By Bill Hirschman
For arts fans looking for a bit of good news, the Kravis Center and the Broward Center are on track to be the first of the region’s large presenting houses to host a live event with an in-person audience inside one of its venues.
They aren’t theater per se, but they mark a milestone in live presentations.
The Symphony of the Americas has slated its Merci Maestro program for Nov. 13 inside the smaller Amaturo Theater in Fort Lauderdale.
And for slightly different tastes, the Kravis in West Palm Beach will usher in Halloween on Oct. 31 with two shows of Kiss Alive, a tribute band concert.
While the Broward Center and Kravis Center, like the Arsht Center in Miami, have been busy supplying a stream of online classes and arts programs since the mid-March shutdown, this marks the first time that the showcase houses have had a live audience attending a live event indoors.
The 7:30 p.m. Symphony program is designed as a farewell concert and tribute to retiring James Brooks-Bruzzese, who is the co-founder and artistic director of the symphony. A pre-concert celebration will be held followed by music selected by Brooks-Bruzzese.
The Kiss tribute show, featuring musicians appropriately made up to resemble the classic rock group’s appearance, will have a 6:30 and 9:30 p.m. romp.
The key is social distancing required by each county’s guidelines. The Broward event is planning to serve 174 audience members spread out among the auditorium’s 582 seats. While tickets are available, many have been reserved for sponsors and donors who had committed to the event originally slated for April 13.
The reopening plan has been approved by Broward County officials as meeting their guidelines. The facility itself has developed a lengthy detailed planning document in collaboration with Cleveland Clinic and following the guidance of local health authorities and the Centers for Disease Control.
Among several precautions all Broward guests must wear face coverings. If a guest is not feeling well, has a temperature greater than 100.4 degrees, or is exhibiting any symptoms associated with COVID-19, they are encouraged to stay home or may be asked to leave the facility. Tickets for this event will only be available in allotments or 2 or 4 patrons seated together and will be six feet from any other party. There will be no single tickets available.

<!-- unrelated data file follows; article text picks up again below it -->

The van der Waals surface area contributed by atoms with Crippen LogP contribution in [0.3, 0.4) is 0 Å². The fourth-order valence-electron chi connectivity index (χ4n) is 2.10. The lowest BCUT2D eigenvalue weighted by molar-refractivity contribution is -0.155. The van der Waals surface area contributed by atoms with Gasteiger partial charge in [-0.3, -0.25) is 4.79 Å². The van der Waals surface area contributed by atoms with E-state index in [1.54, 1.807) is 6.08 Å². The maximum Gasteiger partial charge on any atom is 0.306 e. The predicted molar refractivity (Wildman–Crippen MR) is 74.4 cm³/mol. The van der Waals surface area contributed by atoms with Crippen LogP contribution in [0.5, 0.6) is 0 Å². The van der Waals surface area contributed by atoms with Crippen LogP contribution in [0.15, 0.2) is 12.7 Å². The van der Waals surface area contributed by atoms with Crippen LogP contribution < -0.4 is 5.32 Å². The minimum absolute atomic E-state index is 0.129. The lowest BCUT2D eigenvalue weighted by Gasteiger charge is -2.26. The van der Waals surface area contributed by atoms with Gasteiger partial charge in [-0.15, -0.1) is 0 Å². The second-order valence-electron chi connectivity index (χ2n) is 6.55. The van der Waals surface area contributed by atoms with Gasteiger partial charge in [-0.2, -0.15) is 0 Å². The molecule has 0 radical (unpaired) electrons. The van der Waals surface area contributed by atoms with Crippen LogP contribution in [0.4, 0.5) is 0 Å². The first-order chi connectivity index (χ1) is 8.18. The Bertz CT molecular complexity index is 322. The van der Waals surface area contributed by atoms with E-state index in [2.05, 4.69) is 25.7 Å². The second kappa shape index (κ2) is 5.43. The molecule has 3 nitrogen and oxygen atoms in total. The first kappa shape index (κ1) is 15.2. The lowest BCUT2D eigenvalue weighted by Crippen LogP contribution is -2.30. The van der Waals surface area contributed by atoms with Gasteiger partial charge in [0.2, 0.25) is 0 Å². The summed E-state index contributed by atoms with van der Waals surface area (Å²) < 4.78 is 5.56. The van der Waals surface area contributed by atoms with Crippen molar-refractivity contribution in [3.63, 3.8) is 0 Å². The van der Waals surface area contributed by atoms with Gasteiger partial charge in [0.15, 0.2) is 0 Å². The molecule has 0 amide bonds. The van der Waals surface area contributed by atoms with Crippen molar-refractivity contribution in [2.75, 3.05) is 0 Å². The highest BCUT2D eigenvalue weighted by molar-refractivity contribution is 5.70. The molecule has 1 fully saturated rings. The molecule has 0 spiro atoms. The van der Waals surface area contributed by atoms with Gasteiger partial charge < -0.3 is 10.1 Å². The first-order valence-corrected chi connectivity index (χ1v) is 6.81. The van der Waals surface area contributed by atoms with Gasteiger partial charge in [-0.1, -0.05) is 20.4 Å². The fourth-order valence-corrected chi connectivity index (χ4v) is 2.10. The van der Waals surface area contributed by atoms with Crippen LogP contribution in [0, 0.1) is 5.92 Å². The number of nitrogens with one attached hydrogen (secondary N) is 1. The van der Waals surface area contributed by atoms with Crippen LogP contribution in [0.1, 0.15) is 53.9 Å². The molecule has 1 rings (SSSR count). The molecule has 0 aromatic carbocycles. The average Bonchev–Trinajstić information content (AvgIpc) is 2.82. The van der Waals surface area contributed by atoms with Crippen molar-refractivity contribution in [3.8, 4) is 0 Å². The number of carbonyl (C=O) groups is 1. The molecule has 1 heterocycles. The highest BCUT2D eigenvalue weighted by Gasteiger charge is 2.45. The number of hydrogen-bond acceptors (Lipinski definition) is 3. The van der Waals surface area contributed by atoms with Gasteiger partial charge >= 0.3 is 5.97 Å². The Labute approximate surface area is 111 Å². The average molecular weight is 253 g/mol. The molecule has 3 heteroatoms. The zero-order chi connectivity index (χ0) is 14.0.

The Kravis concerts – as with its other live events later in the year – only provide seating cabaret style with tickets only being sold as a complete table for four at $120.
The symphony event recognizes the work of Brooks-Bruzzese who helped create the company in 1988 and, according to the center’s website, “was a key leader responsible for transforming Fort Lauderdale into a music mecca. His leadership and artistic talents enabled the Symphony to soar to new heights.” He opened the Amaturo Theater with the first concert in September 1991.
Despite the events’ scheduling, the Broward Center is confining most of its other efforts to an extensive list of online programming. Kelley Shanley, the center’s CEO and president, has said the same thing as his colleagues at the Kravis and the Arsht: social distancing regulations cut down the number of potential customers who can attend an event to the point that it would be fiscally problematic.
That combined with a lack of agreement with Equity, the actors’ union, has made scheduling major events like the Broadway tours in the Broward Center’s larger Au-Rene theater nearly impossible.
But some groups are experimenting: Slow Burn Theatre Company, the resident professional troupe at the Broward Center, normally performs in the Amaturo, but its season opener – the Jason Robert Brown song cycle Songs for a New World is currently slated to be performed in the center’s open air courtyard Dec. 16 – Equity willing.
Before that, the venue has slated a musical version of A Christmas Carol for a live audience in the Amaturo on Dec. 11-12 in a co-production with Massachusetts troupe, The Performance Project, but also is offering it online Dec. 16-31.
The Arsht has announced a series of free live musical performances and events beginning Nov. 20 and through December – but all occurring on its outdoor plaza on the east side of the Ziff Opera House. Otherwise, it has put together an extensive series of classes and concerts available online through the rest of the year, including a Hip Hop Nutcracker and a performance by the legendary bluesman Taj Mahal.
The Kravis also has listed live in-person events for December in the smaller Rinker Playhouse, which normally would seat 285 people but will handle 92 with social distancing: Revered local blues and gospel chanteuse Avery Sommers is penciled in for a “best of” concert Dec. 19, and the satirical spoofers Forbidden Broadway will return with its Next Generation show Dec. 27-31. In both cases, seating will be cabaret style with tickets only being sold as a table for four at $170 to $250.